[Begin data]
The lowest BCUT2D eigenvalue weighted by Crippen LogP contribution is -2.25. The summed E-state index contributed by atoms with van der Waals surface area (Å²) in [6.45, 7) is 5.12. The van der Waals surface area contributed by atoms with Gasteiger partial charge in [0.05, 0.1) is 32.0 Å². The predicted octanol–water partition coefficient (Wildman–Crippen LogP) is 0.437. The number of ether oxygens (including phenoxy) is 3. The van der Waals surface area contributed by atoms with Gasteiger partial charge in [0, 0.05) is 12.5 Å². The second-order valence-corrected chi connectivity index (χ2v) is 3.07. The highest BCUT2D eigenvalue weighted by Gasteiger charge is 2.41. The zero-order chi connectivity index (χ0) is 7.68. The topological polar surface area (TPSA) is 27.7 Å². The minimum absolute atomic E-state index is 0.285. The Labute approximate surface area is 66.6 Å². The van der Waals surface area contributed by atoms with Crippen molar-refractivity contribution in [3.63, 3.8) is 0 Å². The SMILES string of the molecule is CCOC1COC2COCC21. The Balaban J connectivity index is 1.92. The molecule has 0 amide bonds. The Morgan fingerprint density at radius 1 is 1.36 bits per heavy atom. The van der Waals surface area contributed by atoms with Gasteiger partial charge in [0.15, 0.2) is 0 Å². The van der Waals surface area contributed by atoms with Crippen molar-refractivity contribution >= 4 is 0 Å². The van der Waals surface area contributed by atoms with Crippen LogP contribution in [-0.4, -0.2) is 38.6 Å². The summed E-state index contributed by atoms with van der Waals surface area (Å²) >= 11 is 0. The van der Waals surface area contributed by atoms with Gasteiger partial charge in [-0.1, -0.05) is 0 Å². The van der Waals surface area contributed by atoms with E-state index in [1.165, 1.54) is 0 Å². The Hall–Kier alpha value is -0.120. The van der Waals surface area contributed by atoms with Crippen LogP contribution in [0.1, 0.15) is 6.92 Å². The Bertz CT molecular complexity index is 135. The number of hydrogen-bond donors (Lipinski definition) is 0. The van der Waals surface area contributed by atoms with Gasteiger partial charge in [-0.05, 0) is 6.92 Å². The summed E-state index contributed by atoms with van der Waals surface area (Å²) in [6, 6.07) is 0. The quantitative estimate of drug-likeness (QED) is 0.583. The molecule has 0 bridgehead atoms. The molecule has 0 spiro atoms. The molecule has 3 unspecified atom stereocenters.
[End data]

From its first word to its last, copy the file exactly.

The lowest BCUT2D eigenvalue weighted by Crippen LogP contribution is -2.25. The summed E-state index contributed by atoms with van der Waals surface area (Å²) in [6.45, 7) is 5.12. The van der Waals surface area contributed by atoms with Gasteiger partial charge in [0.05, 0.1) is 32.0 Å². The predicted octanol–water partition coefficient (Wildman–Crippen LogP) is 0.437. The number of ether oxygens (including phenoxy) is 3. The van der Waals surface area contributed by atoms with Gasteiger partial charge in [0, 0.05) is 12.5 Å². The second-order valence-corrected chi connectivity index (χ2v) is 3.07. The highest BCUT2D eigenvalue weighted by Gasteiger charge is 2.41. The zero-order chi connectivity index (χ0) is 7.68. The topological polar surface area (TPSA) is 27.7 Å². The minimum absolute atomic E-state index is 0.285. The Labute approximate surface area is 66.6 Å². The van der Waals surface area contributed by atoms with Crippen molar-refractivity contribution in [3.63, 3.8) is 0 Å². The SMILES string of the molecule is CCOC1COC2COCC21. The Balaban J connectivity index is 1.92. The molecule has 0 amide bonds. The Morgan fingerprint density at radius 1 is 1.36 bits per heavy atom. The van der Waals surface area contributed by atoms with Gasteiger partial charge in [0.15, 0.2) is 0 Å². The van der Waals surface area contributed by atoms with Crippen molar-refractivity contribution >= 4 is 0 Å². The van der Waals surface area contributed by atoms with Crippen LogP contribution in [-0.4, -0.2) is 38.6 Å². The summed E-state index contributed by atoms with van der Waals surface area (Å²) >= 11 is 0. The van der Waals surface area contributed by atoms with Gasteiger partial charge in [-0.1, -0.05) is 0 Å². The van der Waals surface area contributed by atoms with E-state index in [1.165, 1.54) is 0 Å². The Hall–Kier alpha value is -0.120. The van der Waals surface area contributed by atoms with Crippen LogP contribution in [0.1, 0.15) is 6.92 Å². The Bertz CT molecular complexity index is 135. The number of hydrogen-bond donors (Lipinski definition) is 0. The van der Waals surface area contributed by atoms with Gasteiger partial charge in [-0.05, 0) is 6.92 Å². The summed E-state index contributed by atoms with van der Waals surface area (Å²) in [6, 6.07) is 0. The quantitative estimate of drug-likeness (QED) is 0.583. The molecule has 0 bridgehead atoms. The molecule has 0 spiro atoms. The molecule has 3 unspecified atom stereocenters.